By Ed Dove
Over the last 12 months, over 2013, Victor Moses has grown before our eyes. He has been transformed from exciting bit-part livewire to established, influential international—an African Champion no less.
While other players may have stolen the show at the Cup of Nations, Sunday Mba with his pertinent contributions, Emmanuel Emenike as the tournament top scorer, or John Obi Mikel with his majestic marshalling of the Super Eagles’ midfield, few of us who watched that tournament will ever forget what Victor Moses brought to the party.
In some ways, the AFCON was a microcosm for Moses’s year and his developing narrative.
When the tournament began, if you remember, Moses didn’t feature in the Super Eagles’ first game against Burkina Faso; he started against Zambia, but was replaced as Nigeria began to lose the initiative. It was an inauspicious start and one that didn’t even begin to allude to the promise that would follow.
For the first 78 minutes in the final group match, against Ethiopia, it didn’t look like Nigeria would be escaping Group C, let alone claiming their third continental championship.
Yet Moses, clearly, wasn’t keen to end his first Cup of Nations sojourn after a game and a half. The forward demonstrated a great deal during that final 12 minutes against Ethiopia.
Immediately, viscerally, visually, he demonstrated the terror that his pace could instil in opposition defences. He also gave us a vivid window into how his direct running and bold dribbling could affect and undermine our African rivals for—hopefully—years to come.
Subsequently, we all witnessed Moses’s courage, as well as his unrelenting desire to win contests and influence proceedings in the tightest and trickiest of contexts.
These are qualities all the more remarkable when one considers that Moses was only 22 and with limited international experience to his name, when he made his decisive contributions against the Walias.
You don’t need me to describe, once again, those exhilarating moments when Moses’s speed and agility forced the Ethiopian defenders, the whites of their eyes as exposed as those of the Turks before the Battle of Manzikert, to bring him down in anguish.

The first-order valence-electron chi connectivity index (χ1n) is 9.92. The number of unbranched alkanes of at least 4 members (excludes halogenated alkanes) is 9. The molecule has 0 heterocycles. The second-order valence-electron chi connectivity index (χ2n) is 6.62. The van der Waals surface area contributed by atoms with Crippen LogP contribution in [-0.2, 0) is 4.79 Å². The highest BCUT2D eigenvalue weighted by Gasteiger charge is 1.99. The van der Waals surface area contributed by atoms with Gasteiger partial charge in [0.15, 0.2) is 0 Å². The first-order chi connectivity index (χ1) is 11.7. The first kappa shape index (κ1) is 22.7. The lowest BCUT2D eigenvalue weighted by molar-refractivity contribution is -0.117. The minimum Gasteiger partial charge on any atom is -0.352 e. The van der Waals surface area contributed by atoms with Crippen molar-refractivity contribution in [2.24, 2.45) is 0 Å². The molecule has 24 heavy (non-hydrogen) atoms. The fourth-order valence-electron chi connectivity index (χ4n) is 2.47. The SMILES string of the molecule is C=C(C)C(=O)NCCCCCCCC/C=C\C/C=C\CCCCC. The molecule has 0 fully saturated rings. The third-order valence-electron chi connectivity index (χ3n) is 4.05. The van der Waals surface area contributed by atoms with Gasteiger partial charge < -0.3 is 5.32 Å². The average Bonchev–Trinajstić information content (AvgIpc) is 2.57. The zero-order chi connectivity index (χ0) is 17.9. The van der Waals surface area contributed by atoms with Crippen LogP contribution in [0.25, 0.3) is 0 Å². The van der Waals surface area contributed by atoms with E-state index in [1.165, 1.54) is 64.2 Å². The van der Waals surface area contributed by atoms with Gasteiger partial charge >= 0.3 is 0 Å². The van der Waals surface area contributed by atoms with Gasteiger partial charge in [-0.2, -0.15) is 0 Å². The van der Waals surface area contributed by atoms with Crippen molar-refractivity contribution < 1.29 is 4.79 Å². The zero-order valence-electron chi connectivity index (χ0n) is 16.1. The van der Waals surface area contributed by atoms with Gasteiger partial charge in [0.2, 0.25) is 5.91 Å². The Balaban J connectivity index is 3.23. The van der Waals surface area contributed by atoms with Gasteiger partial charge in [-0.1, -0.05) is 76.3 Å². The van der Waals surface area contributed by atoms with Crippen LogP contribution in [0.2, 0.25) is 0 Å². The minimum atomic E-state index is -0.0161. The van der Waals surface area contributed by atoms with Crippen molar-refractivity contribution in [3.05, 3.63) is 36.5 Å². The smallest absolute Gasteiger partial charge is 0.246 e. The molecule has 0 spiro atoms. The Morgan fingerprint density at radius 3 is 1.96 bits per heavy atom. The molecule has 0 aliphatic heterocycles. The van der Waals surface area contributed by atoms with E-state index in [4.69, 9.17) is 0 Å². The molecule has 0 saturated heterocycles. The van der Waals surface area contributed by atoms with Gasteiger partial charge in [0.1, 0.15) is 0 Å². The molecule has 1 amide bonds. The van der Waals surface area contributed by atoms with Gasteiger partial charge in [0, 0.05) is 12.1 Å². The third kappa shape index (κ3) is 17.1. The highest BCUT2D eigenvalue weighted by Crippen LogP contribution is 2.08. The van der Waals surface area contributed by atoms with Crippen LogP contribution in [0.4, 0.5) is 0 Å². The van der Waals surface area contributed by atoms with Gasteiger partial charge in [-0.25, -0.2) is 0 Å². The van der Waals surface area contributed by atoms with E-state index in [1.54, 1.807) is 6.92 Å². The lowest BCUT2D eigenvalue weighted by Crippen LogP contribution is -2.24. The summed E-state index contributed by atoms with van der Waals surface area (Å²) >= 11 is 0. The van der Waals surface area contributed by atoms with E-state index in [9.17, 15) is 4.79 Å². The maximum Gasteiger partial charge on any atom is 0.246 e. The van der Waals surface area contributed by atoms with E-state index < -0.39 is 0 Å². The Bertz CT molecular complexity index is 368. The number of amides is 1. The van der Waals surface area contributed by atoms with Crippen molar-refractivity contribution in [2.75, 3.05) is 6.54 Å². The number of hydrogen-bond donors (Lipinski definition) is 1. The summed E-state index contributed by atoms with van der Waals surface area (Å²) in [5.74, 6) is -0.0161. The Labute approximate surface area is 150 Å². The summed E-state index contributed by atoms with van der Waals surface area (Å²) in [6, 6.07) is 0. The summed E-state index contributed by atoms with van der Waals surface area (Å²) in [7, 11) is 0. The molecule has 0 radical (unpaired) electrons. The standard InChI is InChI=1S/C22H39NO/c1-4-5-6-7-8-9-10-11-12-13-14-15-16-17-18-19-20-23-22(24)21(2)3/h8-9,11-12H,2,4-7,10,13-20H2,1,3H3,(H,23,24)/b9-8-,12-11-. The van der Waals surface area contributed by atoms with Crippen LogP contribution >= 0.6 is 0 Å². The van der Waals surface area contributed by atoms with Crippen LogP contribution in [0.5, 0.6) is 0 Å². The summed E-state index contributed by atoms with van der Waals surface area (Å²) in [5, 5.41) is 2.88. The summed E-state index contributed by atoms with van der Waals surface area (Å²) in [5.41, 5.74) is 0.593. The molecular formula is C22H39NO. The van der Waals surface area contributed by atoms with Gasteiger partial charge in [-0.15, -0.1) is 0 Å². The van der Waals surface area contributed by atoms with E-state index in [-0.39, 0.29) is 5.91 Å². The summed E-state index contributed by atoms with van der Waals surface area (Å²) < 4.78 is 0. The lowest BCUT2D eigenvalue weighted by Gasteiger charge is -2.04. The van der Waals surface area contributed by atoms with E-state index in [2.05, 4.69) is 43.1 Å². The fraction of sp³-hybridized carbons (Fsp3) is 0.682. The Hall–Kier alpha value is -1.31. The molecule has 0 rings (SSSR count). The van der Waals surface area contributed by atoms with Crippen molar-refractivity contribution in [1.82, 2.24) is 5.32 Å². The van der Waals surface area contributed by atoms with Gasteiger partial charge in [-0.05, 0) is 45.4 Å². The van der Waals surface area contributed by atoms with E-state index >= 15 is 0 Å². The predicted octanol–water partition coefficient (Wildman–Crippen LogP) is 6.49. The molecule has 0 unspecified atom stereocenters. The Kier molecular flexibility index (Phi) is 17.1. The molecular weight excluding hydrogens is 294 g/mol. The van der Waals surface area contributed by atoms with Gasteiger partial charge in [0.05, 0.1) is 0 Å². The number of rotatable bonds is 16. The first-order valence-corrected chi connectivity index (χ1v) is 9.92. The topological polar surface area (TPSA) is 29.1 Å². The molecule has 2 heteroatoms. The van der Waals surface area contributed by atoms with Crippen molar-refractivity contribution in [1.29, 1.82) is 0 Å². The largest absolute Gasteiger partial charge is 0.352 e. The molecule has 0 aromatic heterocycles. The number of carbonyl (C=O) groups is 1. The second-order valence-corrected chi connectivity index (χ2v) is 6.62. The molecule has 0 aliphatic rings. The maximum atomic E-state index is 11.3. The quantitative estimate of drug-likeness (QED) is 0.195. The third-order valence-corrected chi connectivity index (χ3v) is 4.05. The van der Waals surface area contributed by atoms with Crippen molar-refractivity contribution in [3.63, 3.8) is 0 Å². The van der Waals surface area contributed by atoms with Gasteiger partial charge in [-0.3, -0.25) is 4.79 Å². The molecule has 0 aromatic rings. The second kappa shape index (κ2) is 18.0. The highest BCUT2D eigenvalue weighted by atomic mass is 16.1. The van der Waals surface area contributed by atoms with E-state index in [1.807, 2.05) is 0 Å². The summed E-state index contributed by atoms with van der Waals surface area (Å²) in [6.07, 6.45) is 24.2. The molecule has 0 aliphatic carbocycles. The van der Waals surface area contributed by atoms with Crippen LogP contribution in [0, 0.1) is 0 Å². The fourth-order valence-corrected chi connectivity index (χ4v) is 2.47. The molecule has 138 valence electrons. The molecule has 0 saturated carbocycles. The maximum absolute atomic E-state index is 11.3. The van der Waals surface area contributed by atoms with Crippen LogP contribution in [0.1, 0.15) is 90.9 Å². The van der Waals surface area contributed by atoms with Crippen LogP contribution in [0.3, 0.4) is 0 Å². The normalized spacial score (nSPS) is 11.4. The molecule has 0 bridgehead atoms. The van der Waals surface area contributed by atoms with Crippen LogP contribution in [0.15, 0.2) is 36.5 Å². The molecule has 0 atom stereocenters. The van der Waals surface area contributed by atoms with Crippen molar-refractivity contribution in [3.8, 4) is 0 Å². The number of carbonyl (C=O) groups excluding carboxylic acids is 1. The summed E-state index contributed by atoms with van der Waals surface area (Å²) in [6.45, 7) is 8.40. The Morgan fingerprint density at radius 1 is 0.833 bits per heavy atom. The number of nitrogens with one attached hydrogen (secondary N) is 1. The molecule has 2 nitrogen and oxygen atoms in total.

Nor do you need me to remind you of the composure and confidence of the then-Chelsea man’s two penalty conversions. Direct, composed and without a ripple of concern, this was a young star primed to carry his underperforming and underwhelming team-mates beyond the threshold and into the affections of a nation.
While that brace against the East Africans was Moses’s most quantifiable contribution to the assault on the African title, I was most impressed, as anyone who regularly reads my work would know, by his peerless performance against Mali in the semi-final. This was a performance that presented depth and volume, rather than merely the explosive flashes that many young forwards are prone to deliver, from time to time.
Writing about the young man’s performance, in my official Goal Nigeria match report, I noted the following:
Victor Moses was in stunning form, and it was his invention and natural ability that broke the deadlock. Bursting down the right flank, he sold the Malian left back with a Cruyff turn before sending a delicious curling cross into the six-yard box. Elderson was on hand to finish things off, stooping low to head the ball home. The dominance continued as Mali’s back line was again cut to shreds and once more, Moses was the architect. His cross field run created indecision among the defense, before his delightful pass set Emmanuel Emenike free.
This was an outing of creativity, of poise, of vision and, perhaps most importantly, of maturity.
We were not just watching the headless chasing or speculative chancing of a young forward keen to make an impression—this was the performance of a man with aspirations to reach the top of his game, totally in command of his physique and his faculties.
Thank God he belonged to Nigeria!
There was clearly much more to come from the young forward. His value to the team was abundantly evident, perversely, during his absence from the side at the Confederations Cup in Brazil. With Moses and Emmanuel Emenike missing through injury, the supporting cast of Anthony Ujah, Joseph Akpala and Ideye Brown wholly failed to deliver—the Cup of Nations heroes were sorely missed.
At club level, Moses enjoyed the highs of a Europa League triumph, but also the lows of a (perhaps temporary) isolation from the Chelsea squad under returning boss Jose Mourinho. His impressive showings and increasing versatility at Liverpool, where Moses has been cast out on loan, should come as an encouragement to all Nigerians who lamented his changing fortunes at Stamford Bridge.
His future in the Premier League may be murky, but rest assured, Moses will always be ours.
It won’t be easy for you all, the readers of Goal Nigeria, to decide on who deserves to be the nation’s Player of the Year. If you want to reward majestic influence and composed inspiration, vote for Mikel. If you want to reward goal-scoring and difference-making, vote for Emenike. If you value leadership, security and consistency, vote for Vincent Enyeama.
If, however, you want to reward a player who has grown, alongside us all, over the last 12 months, a player who stood up to be counted when all others floundered around him, a player who took creative responsibility against Mali and who left the side blunt and impotent in his absence, then it has to be Moses.